Rio Tinto has agreed to pay former chief executive Sam Walsh millions of dollars in deferred bonus payments despite continuing bribery investigations, raising corporate governance concerns.
The decision on Thursday to award Mr Walsh almost A$7m (US$4.5m) follows the mining group’s 2017 postponement of cash and share payments owed to the executive under performance-based incentive plans.
Rio had alerted regulators in the US and UK about a $10.5m payment made in 2011 to a French consultant working on the Simandou iron ore project in Guinea. The company also fired two senior executives, arguing they had not met its code of conduct.
At the time of the payment Mr Walsh had been the head of Rio’s iron ore business. Leaked emails from the time — posted online in 2016 — detailed Rio executives including Mr Walsh discussing the fee and the consultant’s “closeness” to Alpha Condé, Guinea’s president.
Mr Walsh was appointed Rio chief executive in 2013 and retired three years later, just before the company contacted British and American authorities about the payment.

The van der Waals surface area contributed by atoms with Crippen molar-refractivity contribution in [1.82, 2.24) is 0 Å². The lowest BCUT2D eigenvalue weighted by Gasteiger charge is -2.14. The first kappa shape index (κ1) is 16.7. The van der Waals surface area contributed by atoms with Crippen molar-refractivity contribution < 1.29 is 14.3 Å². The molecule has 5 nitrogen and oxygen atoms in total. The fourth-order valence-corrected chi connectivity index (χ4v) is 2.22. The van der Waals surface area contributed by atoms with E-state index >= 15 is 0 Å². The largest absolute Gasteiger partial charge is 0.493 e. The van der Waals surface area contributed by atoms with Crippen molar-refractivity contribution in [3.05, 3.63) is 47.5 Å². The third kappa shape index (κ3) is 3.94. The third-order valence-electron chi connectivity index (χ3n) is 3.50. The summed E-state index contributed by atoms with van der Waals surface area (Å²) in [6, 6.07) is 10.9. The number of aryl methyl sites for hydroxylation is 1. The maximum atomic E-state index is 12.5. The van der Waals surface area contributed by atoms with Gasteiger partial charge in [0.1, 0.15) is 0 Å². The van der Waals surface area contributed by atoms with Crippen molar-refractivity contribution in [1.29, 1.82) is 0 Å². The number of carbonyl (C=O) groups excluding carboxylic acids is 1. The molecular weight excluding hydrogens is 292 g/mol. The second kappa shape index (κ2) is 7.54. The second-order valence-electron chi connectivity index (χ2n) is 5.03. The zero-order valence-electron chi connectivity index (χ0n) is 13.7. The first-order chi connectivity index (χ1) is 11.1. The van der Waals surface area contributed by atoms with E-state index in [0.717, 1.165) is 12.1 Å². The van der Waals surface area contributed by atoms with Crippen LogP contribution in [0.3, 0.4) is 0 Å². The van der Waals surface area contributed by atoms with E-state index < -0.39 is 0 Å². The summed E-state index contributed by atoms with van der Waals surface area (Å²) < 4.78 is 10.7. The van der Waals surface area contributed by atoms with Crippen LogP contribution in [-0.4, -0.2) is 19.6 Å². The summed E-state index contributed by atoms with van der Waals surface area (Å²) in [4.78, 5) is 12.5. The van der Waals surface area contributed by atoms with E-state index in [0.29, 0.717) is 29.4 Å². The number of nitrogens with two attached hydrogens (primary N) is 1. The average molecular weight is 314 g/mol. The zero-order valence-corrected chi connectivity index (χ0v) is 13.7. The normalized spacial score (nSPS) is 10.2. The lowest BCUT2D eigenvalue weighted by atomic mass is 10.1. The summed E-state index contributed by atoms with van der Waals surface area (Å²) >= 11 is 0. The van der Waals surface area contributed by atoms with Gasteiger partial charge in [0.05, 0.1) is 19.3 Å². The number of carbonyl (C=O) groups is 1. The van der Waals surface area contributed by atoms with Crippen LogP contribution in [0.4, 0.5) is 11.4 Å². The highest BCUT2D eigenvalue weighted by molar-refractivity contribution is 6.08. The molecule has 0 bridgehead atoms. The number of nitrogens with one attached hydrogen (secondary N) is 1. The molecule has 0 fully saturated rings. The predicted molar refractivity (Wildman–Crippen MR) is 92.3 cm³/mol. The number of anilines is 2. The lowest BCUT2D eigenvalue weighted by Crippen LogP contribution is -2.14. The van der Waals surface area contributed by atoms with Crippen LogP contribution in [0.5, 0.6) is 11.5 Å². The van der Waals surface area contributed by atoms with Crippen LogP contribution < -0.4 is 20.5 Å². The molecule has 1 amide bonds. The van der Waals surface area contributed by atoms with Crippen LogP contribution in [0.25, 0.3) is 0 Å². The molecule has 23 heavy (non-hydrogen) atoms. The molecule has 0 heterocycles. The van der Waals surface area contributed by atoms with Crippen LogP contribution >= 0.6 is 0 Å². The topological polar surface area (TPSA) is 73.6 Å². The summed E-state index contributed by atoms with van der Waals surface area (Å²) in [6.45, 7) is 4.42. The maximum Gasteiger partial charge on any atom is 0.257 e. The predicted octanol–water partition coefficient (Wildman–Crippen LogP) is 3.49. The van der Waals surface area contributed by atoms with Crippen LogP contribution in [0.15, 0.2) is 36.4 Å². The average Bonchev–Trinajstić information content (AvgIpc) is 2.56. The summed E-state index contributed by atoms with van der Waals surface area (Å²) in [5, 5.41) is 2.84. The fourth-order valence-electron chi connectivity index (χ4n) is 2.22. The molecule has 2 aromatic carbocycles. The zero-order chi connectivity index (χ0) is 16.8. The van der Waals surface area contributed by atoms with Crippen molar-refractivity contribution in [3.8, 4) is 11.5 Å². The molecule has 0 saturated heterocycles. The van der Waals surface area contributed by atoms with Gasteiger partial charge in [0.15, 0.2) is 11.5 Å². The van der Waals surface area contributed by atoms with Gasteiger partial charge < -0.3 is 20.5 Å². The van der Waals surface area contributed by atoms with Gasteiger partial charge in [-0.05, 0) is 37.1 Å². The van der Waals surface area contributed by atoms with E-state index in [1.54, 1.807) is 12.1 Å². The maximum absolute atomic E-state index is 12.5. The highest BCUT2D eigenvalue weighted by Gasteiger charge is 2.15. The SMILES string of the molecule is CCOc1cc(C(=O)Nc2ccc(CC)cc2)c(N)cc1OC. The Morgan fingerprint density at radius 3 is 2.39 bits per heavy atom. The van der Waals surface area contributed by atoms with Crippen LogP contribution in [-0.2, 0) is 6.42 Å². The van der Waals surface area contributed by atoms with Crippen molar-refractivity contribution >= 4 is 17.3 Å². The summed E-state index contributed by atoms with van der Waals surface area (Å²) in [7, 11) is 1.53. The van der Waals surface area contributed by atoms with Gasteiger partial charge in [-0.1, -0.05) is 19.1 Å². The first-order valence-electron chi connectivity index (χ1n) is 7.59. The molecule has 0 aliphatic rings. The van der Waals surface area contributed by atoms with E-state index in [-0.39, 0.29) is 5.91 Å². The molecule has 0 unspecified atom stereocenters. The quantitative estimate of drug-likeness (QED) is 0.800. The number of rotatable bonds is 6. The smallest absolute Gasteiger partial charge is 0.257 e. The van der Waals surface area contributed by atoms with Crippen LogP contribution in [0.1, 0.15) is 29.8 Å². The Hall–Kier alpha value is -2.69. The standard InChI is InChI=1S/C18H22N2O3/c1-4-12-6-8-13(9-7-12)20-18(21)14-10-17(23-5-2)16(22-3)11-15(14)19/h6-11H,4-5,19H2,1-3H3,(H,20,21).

Rio on Thursday said it had agreed to make the bonus payments to Mr Walsh following a confidential dispute resolution process.
“Following the completion of the confidential and binding dispute resolution process, a decision was made that the amounts should be paid,” said Simon Thompson, Rio chairman.
Mr Walsh is due to receive future payments worth up to A$17m from Rio under incentive schemes covering his tenure as chief executive.
The decision by Rio to pay the bonus before investigations have been concluded by the UK’s Serious Fraud Office and the Australian Federal Police have been concluded was criticised by corporate governance experts.
“The whole point of a deferral system is that it allows time for negative information to come out,” said Elizabeth Sheedy, a risk management expert at Macquarie University. “The problem in this instance seems to be that the deferral period expired before the regulatory investigation was complete.”
Ms Sheedy said Rio’s deferral scheme should make clear that if there is unfinished regulatory business, the deferral period should be automatically extended until investigations are completed.
Rio faces the risk of large fines if it is found to have broken anti-corruption laws. In 2018 a deal to sell its 45 per cent stake in Simandou to Aluminium Corp of China for up to $1.3bn fell apart.
In a statement on Thursday, Mr Walsh said: “I am pleased that the position with my incentive payments has been resolved in my favour and that there is no basis for those awards to be further deferred by Rio Tinto following the dispute resolution process.”